27-34 % BIOCHEMICAL evidence is referring to similarities in DNA, proteins, amino acids, enzymes, etc. The more similar these compounds are in different organisms, the more closely related they
are Suggests common ancestry Biochemical Evidence 120% 100% 80% 60% 40% 20% 0%
Series 3 We are most similar/ most closely related to chimp least similar/ closely related to chicken Hedgehog is most similar to mouse based on the closeness of the DNA
similarities3% difference Station Two Natural Selection How does natural selection result in a new species? Variation in a population comes from sexual reproduction and from
different types within the species mating. Gene pool- all genes that are present in a population Forming New Species What can lead to the formation of a new species? Behavioral isolation- 2 populations do not mate because of differences in courtship behavior, vocalizations, etc. Geographic isolation- 2 populations do not mate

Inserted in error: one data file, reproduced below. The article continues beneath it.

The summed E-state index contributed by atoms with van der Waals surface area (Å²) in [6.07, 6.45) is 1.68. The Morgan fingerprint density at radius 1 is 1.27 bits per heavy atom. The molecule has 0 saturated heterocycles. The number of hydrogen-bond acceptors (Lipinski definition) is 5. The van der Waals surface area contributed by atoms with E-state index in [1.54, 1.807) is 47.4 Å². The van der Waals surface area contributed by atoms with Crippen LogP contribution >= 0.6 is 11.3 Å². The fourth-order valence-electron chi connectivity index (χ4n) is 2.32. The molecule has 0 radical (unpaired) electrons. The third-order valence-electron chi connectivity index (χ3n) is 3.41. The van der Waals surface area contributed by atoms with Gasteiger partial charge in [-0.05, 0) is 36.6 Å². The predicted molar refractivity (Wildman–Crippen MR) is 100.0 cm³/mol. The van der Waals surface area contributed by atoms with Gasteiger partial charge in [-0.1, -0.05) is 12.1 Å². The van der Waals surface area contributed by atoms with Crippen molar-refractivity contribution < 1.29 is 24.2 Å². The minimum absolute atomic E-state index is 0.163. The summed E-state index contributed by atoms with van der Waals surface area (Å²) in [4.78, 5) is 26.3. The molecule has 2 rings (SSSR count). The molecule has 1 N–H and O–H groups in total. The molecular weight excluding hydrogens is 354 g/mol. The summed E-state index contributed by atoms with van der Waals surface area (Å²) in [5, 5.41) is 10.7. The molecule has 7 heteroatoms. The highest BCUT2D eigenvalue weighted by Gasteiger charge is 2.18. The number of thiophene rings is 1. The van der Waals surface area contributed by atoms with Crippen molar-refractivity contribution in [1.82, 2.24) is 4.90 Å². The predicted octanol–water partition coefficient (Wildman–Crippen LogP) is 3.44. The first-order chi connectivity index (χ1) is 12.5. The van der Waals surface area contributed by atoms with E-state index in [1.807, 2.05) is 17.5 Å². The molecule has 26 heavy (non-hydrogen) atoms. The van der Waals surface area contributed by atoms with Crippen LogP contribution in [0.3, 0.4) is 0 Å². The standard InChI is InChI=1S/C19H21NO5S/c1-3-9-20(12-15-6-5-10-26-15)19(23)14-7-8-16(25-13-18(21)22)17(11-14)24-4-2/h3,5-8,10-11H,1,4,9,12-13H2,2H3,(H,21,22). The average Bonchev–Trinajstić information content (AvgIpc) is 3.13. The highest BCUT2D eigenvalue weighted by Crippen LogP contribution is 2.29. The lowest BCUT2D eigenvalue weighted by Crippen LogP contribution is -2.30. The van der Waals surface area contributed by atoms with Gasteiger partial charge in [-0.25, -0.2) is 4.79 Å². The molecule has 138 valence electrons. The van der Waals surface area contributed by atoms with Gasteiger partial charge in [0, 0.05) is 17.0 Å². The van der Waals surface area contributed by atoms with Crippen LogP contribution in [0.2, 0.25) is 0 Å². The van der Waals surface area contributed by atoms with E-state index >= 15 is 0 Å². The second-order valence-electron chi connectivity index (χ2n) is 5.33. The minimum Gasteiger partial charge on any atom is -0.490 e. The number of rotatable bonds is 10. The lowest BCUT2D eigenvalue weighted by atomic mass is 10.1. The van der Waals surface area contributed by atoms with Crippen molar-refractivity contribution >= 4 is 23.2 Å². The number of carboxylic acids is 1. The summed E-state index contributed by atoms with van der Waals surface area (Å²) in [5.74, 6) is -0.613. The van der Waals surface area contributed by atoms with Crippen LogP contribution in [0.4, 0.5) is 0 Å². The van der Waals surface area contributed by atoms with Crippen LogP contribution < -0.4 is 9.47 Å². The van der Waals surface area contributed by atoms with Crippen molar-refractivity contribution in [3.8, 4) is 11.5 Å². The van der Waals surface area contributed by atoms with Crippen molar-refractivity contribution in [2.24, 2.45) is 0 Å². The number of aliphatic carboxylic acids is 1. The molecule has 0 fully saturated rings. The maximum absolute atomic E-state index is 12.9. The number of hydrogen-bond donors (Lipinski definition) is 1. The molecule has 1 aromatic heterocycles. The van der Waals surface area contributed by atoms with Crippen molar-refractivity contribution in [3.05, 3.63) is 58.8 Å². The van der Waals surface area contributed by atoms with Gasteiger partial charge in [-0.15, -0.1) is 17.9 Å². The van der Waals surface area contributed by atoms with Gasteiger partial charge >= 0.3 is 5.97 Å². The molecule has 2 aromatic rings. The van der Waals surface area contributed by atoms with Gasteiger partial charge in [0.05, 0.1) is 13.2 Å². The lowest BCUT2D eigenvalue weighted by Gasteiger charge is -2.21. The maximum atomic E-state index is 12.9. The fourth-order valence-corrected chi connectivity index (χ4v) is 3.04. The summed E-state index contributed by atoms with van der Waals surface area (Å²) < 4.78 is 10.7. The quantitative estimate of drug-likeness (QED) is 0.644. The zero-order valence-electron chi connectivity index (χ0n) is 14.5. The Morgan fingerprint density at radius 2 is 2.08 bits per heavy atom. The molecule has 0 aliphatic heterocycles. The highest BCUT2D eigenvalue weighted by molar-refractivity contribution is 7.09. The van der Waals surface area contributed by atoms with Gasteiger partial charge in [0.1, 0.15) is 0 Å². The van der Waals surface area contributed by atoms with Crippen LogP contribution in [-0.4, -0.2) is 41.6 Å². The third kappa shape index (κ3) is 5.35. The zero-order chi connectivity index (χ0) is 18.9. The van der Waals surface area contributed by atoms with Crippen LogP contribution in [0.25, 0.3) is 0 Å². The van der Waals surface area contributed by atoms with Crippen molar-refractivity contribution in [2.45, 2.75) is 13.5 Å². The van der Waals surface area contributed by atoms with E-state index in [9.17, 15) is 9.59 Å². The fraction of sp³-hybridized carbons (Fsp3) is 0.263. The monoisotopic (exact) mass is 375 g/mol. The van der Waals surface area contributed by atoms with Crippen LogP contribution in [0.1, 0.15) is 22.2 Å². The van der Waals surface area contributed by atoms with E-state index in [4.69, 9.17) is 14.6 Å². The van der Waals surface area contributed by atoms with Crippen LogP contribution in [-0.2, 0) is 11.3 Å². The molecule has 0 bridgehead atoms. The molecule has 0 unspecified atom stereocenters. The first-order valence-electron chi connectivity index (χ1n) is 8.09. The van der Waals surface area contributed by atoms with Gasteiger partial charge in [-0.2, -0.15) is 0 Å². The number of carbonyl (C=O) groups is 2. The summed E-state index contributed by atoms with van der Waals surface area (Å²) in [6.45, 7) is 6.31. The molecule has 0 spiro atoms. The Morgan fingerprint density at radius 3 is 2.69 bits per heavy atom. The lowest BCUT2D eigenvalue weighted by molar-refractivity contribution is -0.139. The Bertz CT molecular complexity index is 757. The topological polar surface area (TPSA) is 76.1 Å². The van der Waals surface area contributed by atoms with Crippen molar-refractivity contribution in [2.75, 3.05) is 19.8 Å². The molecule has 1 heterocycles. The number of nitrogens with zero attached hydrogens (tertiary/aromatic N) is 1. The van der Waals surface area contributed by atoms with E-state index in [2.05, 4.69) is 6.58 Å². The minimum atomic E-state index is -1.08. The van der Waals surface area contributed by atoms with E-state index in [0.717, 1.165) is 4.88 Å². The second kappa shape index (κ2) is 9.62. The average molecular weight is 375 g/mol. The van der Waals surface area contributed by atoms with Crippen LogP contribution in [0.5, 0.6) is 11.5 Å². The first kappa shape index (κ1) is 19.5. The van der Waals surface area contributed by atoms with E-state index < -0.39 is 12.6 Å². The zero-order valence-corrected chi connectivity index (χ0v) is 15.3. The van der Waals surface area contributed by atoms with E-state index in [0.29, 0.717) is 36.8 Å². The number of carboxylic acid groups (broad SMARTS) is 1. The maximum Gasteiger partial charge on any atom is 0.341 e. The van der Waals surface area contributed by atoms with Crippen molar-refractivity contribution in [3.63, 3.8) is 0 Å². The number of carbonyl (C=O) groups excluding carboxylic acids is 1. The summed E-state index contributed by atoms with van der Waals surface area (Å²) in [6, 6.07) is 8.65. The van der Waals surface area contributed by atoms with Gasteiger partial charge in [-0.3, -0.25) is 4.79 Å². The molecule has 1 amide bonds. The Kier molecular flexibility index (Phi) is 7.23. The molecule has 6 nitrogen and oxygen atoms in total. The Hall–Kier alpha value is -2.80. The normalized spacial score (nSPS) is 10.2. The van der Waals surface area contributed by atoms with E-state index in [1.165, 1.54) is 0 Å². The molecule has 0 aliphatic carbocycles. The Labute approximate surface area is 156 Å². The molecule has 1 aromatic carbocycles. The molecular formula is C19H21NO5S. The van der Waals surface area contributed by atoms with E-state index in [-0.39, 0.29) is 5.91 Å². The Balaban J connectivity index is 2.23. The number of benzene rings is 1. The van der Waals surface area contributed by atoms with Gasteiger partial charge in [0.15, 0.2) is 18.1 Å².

because they are separated by a physical barrier Immigration and emigration- individuals are introduced to a new location and are allowed to mate Migration- similar to immigration and emigration; just occurs seasonally and may not result in new mating partners Patterns of evolution Divergent evolution (adaptive radiation)- a single species evolves into many through a variety of changes in the environment
Supported by DNA and/or protein structures Ex. Monkey foot and human foot Convergent evolution- different organisms become more alike over time due to being in the same environment Supported by homologous structures Ex. Bird wing and bat wing Co-evolution- organisms need each other for survival therefore will evolve together Ex. Bumblebees and flowers